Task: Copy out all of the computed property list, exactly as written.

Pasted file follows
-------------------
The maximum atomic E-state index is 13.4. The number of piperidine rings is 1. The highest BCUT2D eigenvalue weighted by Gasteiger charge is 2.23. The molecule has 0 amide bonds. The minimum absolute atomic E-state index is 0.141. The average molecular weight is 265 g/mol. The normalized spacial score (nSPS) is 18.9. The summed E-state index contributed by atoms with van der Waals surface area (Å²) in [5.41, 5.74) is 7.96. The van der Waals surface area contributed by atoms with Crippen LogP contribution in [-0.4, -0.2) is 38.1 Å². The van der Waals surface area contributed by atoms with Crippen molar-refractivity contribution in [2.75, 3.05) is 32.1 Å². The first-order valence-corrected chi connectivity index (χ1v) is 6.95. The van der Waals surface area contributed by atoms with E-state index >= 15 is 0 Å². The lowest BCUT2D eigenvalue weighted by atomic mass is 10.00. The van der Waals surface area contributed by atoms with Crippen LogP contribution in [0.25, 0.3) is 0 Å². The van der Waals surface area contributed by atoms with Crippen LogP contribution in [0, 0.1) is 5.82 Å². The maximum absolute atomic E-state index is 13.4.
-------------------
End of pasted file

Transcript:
The maximum atomic E-state index is 13.4. The number of piperidine rings is 1. The highest BCUT2D eigenvalue weighted by Gasteiger charge is 2.23. The molecule has 0 amide bonds. The minimum absolute atomic E-state index is 0.141. The average molecular weight is 265 g/mol. The normalized spacial score (nSPS) is 18.9. The summed E-state index contributed by atoms with van der Waals surface area (Å²) in [5.41, 5.74) is 7.96. The van der Waals surface area contributed by atoms with Crippen LogP contribution in [-0.4, -0.2) is 38.1 Å². The van der Waals surface area contributed by atoms with Crippen molar-refractivity contribution in [2.75, 3.05) is 32.1 Å². The first-order valence-corrected chi connectivity index (χ1v) is 6.95. The van der Waals surface area contributed by atoms with E-state index >= 15 is 0 Å². The lowest BCUT2D eigenvalue weighted by atomic mass is 10.00. The van der Waals surface area contributed by atoms with Crippen LogP contribution in [0.25, 0.3) is 0 Å². The van der Waals surface area contributed by atoms with Crippen LogP contribution in [0, 0.1) is 5.82 Å². The maximum absolute atomic E-state index is 13.4.